FCC wants to eliminate cable TV early termination fees

The Federal Communications Commission (FCC) yesterday proposed to eliminate video service “junk fee” billing practices by cable operators and direct broadcast satellite (DBS) providers.

Specifically, FCC Chairwoman Rosenworcel is targeting early termination fees for cable and DBS video services. The proposal does not cover virtual MVPDs, but does cover any entity providing cable service, which can include telcos.

While subscribers to streaming video services are prone to subscribe and unsubscribe constantly based on their budgets and what programming they’re currently most interested in watching, subscribers to cable and DBS video services are locked into monthly contracts.

The FCC’s announcement notes that TV video subscribers may want to terminate service for any number of reasons, including moving, financial hardship, or poor service.  But early termination fees require subscribers to pay for an entire billing cycle’s service, even if they don’t want that service for the full billing cycle.

The FCC stated, “Because these fees may have the effect of limiting consumer choice after a contract is enacted, it may negatively impact competition for services in the marketplace."

“No one wants to pay junk fees for something they don’t want or can’t use,” said Chairwoman Jessica Rosenworcel in a statement.

Michael Grebb, VP and lead analyst with One Touch Intelligence, said these junk fees have been a point of contention for a while, and he pointed to a law in Maine that already requires video providers to prorate a customer’s final bill from the date they cancel. Charter Communications had challenged the law, but the Supreme Court declined to hear the challenge.

Grebb said since Charter failed in its attempt to overturn the Maine law, it's unclear whether the industry would want to battle the FCC on its new proposal. “The FCC probably views this as a feel-good vote that will be popular with consumers,” he said.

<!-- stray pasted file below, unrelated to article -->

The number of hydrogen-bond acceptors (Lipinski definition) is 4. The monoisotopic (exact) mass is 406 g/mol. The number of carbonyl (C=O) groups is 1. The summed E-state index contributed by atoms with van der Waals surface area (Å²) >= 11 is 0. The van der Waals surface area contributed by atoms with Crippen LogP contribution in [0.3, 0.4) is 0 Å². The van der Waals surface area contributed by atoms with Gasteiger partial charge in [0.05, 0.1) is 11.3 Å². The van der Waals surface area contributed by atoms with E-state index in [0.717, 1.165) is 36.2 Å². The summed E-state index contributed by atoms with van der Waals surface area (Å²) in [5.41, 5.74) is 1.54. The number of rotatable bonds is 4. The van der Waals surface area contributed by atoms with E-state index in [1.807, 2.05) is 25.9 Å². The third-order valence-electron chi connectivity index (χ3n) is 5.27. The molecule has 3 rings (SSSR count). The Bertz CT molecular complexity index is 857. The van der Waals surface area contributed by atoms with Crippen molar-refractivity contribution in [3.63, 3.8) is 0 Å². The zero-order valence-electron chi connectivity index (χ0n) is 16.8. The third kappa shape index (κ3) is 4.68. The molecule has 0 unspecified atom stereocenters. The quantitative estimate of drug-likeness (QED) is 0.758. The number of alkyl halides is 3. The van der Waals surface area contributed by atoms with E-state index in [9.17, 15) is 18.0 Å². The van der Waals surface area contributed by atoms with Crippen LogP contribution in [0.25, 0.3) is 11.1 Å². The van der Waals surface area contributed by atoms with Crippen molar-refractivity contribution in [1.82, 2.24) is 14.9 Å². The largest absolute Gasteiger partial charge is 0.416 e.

In terms of how much the elimination of junk fees might cost cable and DBS operators, Grebb said, “The financial impact of prorating the bill would be painful but not devastating, in my opinion. But if a large cable operator lost, say, 300,000 subs in a quarter, the cost of not completing all those billing cycles could still amount to several million dollars.”

The FCC’s proposal will be voted on during the Commission’s December 13 open meeting. If adopted by a vote of the full Commission, this action, called a Notice of Proposed Rulemaking, would:

  • Propose to adopt customer service protections that prohibit cable operators and DBS service providers from imposing a fee for the early termination of a cable or DBS video service contract.
  • Propose to adopt customer service protections to require cable and DBS service providers to grant subscribers a prorated credit or rebate for the remaining whole days in a monthly or periodic billing cycle after the cancelation of service.

If the proposal moves forward, the FCC will begin a comment period before deciding on next steps – including any final rules.

The FCC seems determined to protect consumers of video services. In March, it introduced a proposal that would require cable and satellite pay TV providers to give consumers a clear “all-in” price for video services to better understand what they’re paying for on their monthly bills.

The aim is to deter the practice of adding programming costs as a tax, fee or surcharge on consumers’ bills. The all-in proposal was adopted in June, and comments were recently filed. The Commission is reviewing those and considering next steps now.